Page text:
Program coordination and systems navigation

The notion of the "poverty trap" came up in many of the engagement sessions. Participants shared stories that demonstrated how a lack of program and benefit coordination can prevent people from taking care of themselves or getting ahead. We heard, as a result, that many programs were not as supportive as they intended to be. Some had unintended negative consequences. For example, a participant commented that you can go to the food bank, but you have nowhere to cook if you are homeless. Those on social assistance or living in low-income described being unable to afford market rent and being stuck on a waitlist for affordable housing, which prevents them from being able to secure employment, which prevents them from being able to look after their children or secure child care and so on.

Some stakeholders shared that the lack of program coordination makes it difficult for people living in poverty, who already face many barriers, to seek and acquire the help they need. We heard that accessing government assistance was challenging and a substantial time investment, including:

  • spending a lot of time navigating government websites to determine eligibility for various programs and services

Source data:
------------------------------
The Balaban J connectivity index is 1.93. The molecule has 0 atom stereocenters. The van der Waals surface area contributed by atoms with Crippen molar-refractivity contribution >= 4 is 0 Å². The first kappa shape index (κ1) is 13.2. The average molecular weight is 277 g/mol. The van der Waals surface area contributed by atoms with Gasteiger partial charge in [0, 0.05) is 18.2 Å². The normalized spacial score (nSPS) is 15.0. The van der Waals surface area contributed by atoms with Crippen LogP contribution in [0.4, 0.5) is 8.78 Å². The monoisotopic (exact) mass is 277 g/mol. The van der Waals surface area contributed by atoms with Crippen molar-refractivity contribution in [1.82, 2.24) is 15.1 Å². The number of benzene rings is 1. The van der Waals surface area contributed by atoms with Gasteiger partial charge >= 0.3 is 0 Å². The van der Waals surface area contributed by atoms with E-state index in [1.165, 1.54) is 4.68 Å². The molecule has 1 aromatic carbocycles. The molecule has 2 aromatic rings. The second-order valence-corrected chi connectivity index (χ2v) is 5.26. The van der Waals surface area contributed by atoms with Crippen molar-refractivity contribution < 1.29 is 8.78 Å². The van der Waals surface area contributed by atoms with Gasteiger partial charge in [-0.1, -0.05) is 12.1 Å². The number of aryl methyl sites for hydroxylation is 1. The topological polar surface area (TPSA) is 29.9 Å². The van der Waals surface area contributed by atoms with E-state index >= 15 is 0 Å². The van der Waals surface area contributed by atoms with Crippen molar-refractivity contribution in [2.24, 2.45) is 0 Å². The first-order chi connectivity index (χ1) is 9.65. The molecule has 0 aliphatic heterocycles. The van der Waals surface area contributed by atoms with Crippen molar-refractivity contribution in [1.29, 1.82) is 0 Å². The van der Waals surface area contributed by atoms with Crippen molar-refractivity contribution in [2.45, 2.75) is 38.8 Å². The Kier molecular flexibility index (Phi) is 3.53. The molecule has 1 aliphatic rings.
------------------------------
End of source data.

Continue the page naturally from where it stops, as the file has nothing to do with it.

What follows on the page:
• filling out extensive paperwork (which can be a barrier for many)
  • waiting in long lines and visiting multiple sites

"It is a full-time job being homeless."
– Participant with lived expertise in Edmonton, Alberta

Participants at multiple engagement sessions said they feel as if they are constantly "jumping through hoops" and having to prove that they require financial support. Participants described:

  • not feeling believed, which caused feelings of shame, frustration and hopelessness
  • not accessing benefits at all, or having benefits taken away, which in many cases left them without necessary resources, such as housing
  • feeling overwhelmed and afraid of the bureaucracy and not understanding the systems and the decision making process
  • how the constant surveillance and moral judgments imposed upon them are unrealistic and harmful to the well-being of their family
  • not being aware of all the programs and benefits that are available to them
  • how information may not be accessible to people living in poverty because of barriers related to literacy, language and access to technology